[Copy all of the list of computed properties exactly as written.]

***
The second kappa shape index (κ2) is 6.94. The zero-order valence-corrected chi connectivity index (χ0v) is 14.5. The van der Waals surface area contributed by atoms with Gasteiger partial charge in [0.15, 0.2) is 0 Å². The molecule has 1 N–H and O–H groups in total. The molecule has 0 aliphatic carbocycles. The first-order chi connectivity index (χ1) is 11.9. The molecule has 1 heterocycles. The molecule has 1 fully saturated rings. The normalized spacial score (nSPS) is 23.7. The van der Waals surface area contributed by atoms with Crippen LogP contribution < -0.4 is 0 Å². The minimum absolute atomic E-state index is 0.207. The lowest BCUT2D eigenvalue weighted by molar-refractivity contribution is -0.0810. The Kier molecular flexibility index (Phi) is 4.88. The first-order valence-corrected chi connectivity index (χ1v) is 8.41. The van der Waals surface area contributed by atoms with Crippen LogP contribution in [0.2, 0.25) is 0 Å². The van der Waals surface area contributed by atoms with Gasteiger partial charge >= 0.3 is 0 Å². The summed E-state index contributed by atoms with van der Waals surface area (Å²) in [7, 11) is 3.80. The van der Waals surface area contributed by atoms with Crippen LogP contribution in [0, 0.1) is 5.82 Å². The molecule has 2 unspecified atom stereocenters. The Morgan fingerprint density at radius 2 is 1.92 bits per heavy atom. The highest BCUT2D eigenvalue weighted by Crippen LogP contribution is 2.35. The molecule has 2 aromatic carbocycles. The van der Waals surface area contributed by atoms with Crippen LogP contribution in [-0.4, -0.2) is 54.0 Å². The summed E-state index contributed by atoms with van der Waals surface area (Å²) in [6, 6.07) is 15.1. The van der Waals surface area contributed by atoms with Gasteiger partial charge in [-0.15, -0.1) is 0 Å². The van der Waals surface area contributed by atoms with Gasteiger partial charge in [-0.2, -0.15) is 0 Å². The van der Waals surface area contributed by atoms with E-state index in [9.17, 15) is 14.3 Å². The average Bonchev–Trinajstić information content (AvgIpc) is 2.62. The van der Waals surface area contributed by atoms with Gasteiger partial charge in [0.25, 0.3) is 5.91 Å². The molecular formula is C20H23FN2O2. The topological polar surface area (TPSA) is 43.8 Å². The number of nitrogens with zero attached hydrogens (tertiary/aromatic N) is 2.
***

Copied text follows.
The second kappa shape index (κ2) is 6.94. The zero-order valence-corrected chi connectivity index (χ0v) is 14.5. The van der Waals surface area contributed by atoms with Gasteiger partial charge in [0.15, 0.2) is 0 Å². The molecule has 1 N–H and O–H groups in total. The molecule has 0 aliphatic carbocycles. The first-order chi connectivity index (χ1) is 11.9. The molecule has 1 heterocycles. The molecule has 1 fully saturated rings. The normalized spacial score (nSPS) is 23.7. The van der Waals surface area contributed by atoms with Crippen LogP contribution < -0.4 is 0 Å². The minimum absolute atomic E-state index is 0.207. The lowest BCUT2D eigenvalue weighted by molar-refractivity contribution is -0.0810. The Kier molecular flexibility index (Phi) is 4.88. The first-order valence-corrected chi connectivity index (χ1v) is 8.41. The van der Waals surface area contributed by atoms with Crippen LogP contribution in [0.2, 0.25) is 0 Å². The van der Waals surface area contributed by atoms with Gasteiger partial charge >= 0.3 is 0 Å². The summed E-state index contributed by atoms with van der Waals surface area (Å²) in [7, 11) is 3.80. The van der Waals surface area contributed by atoms with Crippen LogP contribution in [0, 0.1) is 5.82 Å². The molecule has 2 unspecified atom stereocenters. The Morgan fingerprint density at radius 2 is 1.92 bits per heavy atom. The highest BCUT2D eigenvalue weighted by Crippen LogP contribution is 2.35. The molecule has 2 aromatic carbocycles. The van der Waals surface area contributed by atoms with Crippen LogP contribution in [-0.4, -0.2) is 54.0 Å². The summed E-state index contributed by atoms with van der Waals surface area (Å²) in [6, 6.07) is 15.1. The van der Waals surface area contributed by atoms with Gasteiger partial charge in [-0.15, -0.1) is 0 Å². The van der Waals surface area contributed by atoms with Gasteiger partial charge in [-0.2, -0.15) is 0 Å². The van der Waals surface area contributed by atoms with E-state index in [9.17, 15) is 14.3 Å². The average Bonchev–Trinajstić information content (AvgIpc) is 2.62. The van der Waals surface area contributed by atoms with Gasteiger partial charge in [0.25, 0.3) is 5.91 Å². The molecular formula is C20H23FN2O2. The topological polar surface area (TPSA) is 43.8 Å². The number of nitrogens with zero attached hydrogens (tertiary/aromatic N) is 2.